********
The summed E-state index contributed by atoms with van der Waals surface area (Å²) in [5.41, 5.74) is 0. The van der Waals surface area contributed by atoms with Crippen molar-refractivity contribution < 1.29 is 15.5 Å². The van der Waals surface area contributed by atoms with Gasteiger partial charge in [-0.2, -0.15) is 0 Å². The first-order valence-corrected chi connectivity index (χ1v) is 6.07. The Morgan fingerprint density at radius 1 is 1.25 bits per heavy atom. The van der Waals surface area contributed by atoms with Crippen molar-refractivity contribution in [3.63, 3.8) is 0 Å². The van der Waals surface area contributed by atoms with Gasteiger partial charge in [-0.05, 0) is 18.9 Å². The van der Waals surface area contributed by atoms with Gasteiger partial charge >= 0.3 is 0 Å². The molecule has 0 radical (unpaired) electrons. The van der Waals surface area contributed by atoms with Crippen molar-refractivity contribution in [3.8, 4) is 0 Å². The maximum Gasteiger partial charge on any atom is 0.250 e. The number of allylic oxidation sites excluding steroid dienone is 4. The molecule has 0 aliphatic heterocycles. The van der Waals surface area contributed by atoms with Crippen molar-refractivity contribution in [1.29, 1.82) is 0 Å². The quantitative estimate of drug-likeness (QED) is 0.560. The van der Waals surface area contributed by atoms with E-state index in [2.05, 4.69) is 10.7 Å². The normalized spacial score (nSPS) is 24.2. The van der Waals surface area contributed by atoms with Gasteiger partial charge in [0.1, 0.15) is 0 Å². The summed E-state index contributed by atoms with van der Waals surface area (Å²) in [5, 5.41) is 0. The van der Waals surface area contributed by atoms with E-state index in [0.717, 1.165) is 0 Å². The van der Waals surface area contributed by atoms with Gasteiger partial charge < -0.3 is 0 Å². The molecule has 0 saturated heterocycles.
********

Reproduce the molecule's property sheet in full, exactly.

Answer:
The summed E-state index contributed by atoms with van der Waals surface area (Å²) in [5.41, 5.74) is 0. The van der Waals surface area contributed by atoms with Crippen molar-refractivity contribution < 1.29 is 15.5 Å². The van der Waals surface area contributed by atoms with Gasteiger partial charge in [-0.2, -0.15) is 0 Å². The first-order valence-corrected chi connectivity index (χ1v) is 6.07. The Morgan fingerprint density at radius 1 is 1.25 bits per heavy atom. The van der Waals surface area contributed by atoms with Crippen molar-refractivity contribution in [3.63, 3.8) is 0 Å². The van der Waals surface area contributed by atoms with Gasteiger partial charge in [-0.05, 0) is 18.9 Å². The van der Waals surface area contributed by atoms with Gasteiger partial charge >= 0.3 is 0 Å². The molecule has 0 radical (unpaired) electrons. The van der Waals surface area contributed by atoms with Crippen molar-refractivity contribution in [3.8, 4) is 0 Å². The maximum Gasteiger partial charge on any atom is 0.250 e. The number of allylic oxidation sites excluding steroid dienone is 4. The molecule has 0 aliphatic heterocycles. The van der Waals surface area contributed by atoms with Crippen molar-refractivity contribution in [1.29, 1.82) is 0 Å². The quantitative estimate of drug-likeness (QED) is 0.560. The van der Waals surface area contributed by atoms with E-state index in [2.05, 4.69) is 10.7 Å². The normalized spacial score (nSPS) is 24.2. The van der Waals surface area contributed by atoms with Gasteiger partial charge in [0.1, 0.15) is 0 Å². The summed E-state index contributed by atoms with van der Waals surface area (Å²) in [5, 5.41) is 0. The van der Waals surface area contributed by atoms with E-state index in [0.717, 1.165) is 0 Å². The van der Waals surface area contributed by atoms with Gasteiger partial charge < -0.3 is 0 Å². The molecule has 0 saturated heterocycles.